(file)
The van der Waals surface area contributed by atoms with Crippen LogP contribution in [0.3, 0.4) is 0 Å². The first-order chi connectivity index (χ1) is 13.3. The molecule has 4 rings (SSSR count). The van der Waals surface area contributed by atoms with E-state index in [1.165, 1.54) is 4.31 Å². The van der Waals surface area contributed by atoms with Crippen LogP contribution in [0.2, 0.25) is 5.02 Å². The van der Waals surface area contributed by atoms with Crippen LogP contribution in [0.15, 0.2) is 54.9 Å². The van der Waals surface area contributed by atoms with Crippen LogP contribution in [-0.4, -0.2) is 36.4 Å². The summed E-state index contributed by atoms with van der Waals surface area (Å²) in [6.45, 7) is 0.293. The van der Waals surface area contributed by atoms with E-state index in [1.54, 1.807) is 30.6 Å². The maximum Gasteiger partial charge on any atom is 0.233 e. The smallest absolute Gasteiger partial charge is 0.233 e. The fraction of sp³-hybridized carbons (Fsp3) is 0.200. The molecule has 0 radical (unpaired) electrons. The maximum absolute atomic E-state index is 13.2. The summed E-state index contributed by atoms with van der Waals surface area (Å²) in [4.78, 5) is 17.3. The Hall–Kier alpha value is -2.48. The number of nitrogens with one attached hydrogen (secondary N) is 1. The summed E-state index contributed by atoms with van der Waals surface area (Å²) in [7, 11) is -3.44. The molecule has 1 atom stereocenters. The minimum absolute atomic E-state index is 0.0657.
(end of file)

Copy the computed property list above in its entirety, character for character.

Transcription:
The van der Waals surface area contributed by atoms with Crippen LogP contribution in [0.3, 0.4) is 0 Å². The first-order chi connectivity index (χ1) is 13.3. The molecule has 4 rings (SSSR count). The van der Waals surface area contributed by atoms with E-state index in [1.165, 1.54) is 4.31 Å². The van der Waals surface area contributed by atoms with Crippen LogP contribution in [0.2, 0.25) is 5.02 Å². The van der Waals surface area contributed by atoms with Crippen LogP contribution in [0.15, 0.2) is 54.9 Å². The van der Waals surface area contributed by atoms with Crippen LogP contribution in [-0.4, -0.2) is 36.4 Å². The summed E-state index contributed by atoms with van der Waals surface area (Å²) in [6.45, 7) is 0.293. The van der Waals surface area contributed by atoms with E-state index in [1.54, 1.807) is 30.6 Å². The maximum Gasteiger partial charge on any atom is 0.233 e. The smallest absolute Gasteiger partial charge is 0.233 e. The fraction of sp³-hybridized carbons (Fsp3) is 0.200. The molecule has 0 radical (unpaired) electrons. The maximum absolute atomic E-state index is 13.2. The summed E-state index contributed by atoms with van der Waals surface area (Å²) in [4.78, 5) is 17.3. The Hall–Kier alpha value is -2.48. The number of nitrogens with one attached hydrogen (secondary N) is 1. The summed E-state index contributed by atoms with van der Waals surface area (Å²) in [7, 11) is -3.44. The molecule has 1 atom stereocenters. The minimum absolute atomic E-state index is 0.0657.